Is Copper Dangerous for Your Garden Pond?

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Copper is a trace element and as such represents a part of the diet of many animals. Among other things, it is important to create a variety, for the life of important, enzymes. As previously mentioned designation “trace element” suggests, copper is healthy only in small quantities (traces). At higher concentrations of copper in the garden pond, its inhabitants will become endangered.

Healthy copper concentration limit is crossable rapidly due to various external factors, such as copper wiring, or fertilizers. Especially in shallow water of the pond, a concentration of 0,03mg / l may damage some of the sensitive species. For the elimination of copper in water it is recommended to use Oase Phosless filter cylinders. They had don’t filter out only the important nutrient for algae – phosphate, but also copper. Regular replacement of the filter granulate thus contributes significantly to the elimination of algae and also suppresses the occurrence of copper in the pond.

Copper is particularly insidious because it is a further non-decomposable element and it is not biodegradable, instead it settles in the sediment of the pond. In case of decrease of the pH and the water hardness, the copper, which is bound in the sediment, can be suddenly released and can cause sudden death of fish.

Anti-algae products containing copper

Use of products containing copper in the care of a garden pond, is risky due to the mentioned facts. Algaecides (anti-algae) containing copper must exceed the safe concentration of copper in the pond. Otherwise, the effect of algaecides on filamentous algae will not be sufficient.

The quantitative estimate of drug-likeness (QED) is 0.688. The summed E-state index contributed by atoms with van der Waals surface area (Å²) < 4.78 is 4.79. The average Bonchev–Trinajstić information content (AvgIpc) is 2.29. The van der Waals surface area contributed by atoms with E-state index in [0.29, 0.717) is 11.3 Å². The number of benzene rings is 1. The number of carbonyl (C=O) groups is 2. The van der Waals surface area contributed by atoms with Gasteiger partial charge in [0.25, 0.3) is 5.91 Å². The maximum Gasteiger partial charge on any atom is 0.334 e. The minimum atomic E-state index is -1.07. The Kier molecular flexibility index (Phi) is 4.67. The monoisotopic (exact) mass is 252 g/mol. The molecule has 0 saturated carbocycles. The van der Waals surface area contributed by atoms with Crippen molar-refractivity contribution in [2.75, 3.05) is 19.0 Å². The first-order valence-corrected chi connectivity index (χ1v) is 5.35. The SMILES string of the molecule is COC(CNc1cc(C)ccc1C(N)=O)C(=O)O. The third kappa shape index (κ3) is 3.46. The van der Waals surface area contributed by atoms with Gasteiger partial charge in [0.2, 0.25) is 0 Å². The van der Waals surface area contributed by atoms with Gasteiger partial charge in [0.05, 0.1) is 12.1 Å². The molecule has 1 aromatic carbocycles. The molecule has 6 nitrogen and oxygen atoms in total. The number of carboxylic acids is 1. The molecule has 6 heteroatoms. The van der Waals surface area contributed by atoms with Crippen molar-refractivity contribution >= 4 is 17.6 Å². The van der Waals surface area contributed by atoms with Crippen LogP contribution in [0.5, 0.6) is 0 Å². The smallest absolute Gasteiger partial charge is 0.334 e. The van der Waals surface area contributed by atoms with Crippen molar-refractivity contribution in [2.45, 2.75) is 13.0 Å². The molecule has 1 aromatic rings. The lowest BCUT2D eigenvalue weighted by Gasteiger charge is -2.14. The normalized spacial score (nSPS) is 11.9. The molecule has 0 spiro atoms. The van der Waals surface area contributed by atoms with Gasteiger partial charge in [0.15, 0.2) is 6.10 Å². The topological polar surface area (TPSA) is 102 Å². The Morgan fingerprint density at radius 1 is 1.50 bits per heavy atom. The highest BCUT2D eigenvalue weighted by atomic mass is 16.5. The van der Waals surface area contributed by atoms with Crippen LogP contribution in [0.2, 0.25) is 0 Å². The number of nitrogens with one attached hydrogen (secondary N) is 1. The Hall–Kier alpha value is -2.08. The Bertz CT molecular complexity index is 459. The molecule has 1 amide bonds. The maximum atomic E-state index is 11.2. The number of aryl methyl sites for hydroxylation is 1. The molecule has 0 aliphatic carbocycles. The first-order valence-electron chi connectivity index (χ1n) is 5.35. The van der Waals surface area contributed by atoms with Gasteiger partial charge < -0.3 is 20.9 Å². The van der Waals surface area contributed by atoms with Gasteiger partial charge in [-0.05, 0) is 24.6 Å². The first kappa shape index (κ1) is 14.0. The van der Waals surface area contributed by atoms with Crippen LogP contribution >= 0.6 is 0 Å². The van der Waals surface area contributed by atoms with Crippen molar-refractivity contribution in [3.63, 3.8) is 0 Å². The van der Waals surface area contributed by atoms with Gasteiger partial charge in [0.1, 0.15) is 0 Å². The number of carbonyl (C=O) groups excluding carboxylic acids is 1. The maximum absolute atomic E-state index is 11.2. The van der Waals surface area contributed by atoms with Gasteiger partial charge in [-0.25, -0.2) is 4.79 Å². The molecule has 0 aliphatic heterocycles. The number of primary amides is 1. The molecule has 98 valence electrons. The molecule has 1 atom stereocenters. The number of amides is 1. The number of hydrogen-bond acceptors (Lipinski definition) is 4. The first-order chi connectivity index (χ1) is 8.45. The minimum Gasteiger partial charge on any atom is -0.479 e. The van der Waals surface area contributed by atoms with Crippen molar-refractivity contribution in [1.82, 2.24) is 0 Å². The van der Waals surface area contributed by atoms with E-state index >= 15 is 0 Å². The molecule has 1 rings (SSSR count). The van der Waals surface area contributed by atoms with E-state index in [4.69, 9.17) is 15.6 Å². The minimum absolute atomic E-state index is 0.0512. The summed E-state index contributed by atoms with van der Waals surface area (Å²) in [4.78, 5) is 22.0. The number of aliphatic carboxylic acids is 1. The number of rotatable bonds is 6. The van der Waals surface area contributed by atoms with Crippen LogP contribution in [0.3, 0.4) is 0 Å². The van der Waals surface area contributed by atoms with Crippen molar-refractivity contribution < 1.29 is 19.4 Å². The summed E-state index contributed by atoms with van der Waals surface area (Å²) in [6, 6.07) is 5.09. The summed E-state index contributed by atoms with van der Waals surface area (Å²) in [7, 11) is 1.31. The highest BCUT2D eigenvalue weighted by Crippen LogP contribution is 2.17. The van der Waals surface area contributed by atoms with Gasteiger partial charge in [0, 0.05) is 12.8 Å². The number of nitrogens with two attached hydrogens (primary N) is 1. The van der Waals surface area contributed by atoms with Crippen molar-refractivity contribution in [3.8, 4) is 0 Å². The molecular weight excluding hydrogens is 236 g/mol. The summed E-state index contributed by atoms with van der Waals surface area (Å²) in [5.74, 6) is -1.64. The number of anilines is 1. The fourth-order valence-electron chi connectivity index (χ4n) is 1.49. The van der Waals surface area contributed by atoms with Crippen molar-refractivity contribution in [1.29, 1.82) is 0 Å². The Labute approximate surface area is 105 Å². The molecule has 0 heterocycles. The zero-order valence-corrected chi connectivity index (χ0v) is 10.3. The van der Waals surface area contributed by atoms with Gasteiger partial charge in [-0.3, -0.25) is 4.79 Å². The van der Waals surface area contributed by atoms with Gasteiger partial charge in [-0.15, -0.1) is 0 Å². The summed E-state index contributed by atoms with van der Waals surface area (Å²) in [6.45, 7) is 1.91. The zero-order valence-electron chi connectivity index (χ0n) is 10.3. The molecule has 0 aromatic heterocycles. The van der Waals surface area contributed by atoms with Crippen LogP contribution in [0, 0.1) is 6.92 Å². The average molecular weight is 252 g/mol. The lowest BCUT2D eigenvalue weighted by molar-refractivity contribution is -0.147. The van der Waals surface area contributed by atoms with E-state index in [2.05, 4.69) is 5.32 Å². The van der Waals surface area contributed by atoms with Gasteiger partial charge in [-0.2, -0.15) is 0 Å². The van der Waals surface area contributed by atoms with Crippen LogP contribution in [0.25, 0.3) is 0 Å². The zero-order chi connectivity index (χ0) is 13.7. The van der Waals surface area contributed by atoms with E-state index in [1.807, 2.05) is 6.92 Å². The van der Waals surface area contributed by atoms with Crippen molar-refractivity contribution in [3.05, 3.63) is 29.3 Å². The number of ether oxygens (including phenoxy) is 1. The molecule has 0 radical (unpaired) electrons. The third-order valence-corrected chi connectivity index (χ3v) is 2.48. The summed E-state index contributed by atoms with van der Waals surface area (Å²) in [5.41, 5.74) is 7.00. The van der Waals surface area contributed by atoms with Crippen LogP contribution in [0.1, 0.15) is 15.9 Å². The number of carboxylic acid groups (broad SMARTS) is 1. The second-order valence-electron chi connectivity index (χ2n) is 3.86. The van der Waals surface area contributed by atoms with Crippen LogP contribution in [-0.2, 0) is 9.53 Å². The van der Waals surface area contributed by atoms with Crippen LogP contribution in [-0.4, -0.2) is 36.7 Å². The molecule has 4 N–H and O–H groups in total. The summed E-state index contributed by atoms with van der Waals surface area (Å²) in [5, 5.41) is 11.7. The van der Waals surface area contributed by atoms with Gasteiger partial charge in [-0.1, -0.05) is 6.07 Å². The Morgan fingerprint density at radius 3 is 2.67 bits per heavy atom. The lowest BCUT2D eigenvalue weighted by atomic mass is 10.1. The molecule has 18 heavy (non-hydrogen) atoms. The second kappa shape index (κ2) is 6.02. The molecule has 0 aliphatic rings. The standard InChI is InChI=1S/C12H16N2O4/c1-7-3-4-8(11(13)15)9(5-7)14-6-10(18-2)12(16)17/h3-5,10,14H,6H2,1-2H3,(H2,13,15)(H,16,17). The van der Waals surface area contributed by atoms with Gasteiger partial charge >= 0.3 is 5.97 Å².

Copper toxicity to aquatic organisms

  • 0,03mg / l for algae, particularly blue, and bacteria (also filtering bacteria!)
  • 0,08mg / l for aquatic plants
  • 0,10mg / l for fish

The above data clearly show that the critical limit of the copper content in the pool is equal to algae as to filter bacteria. Moreover, even the fish itself after several applications of such products are threatened, since copper is not biodegradable. If then, for any reason, a decrease of the pH and the water hardness occurs, it will inevitably also mean death of fish in the pond.

The danger of copper therefore lies in the fact that even minimal concentrations kill filter bacteria, even greater danger for garden ponds, however, is that since copper is not naturally degradable, its concentration in the pond will grow in the long-term.

Photo: rohitsute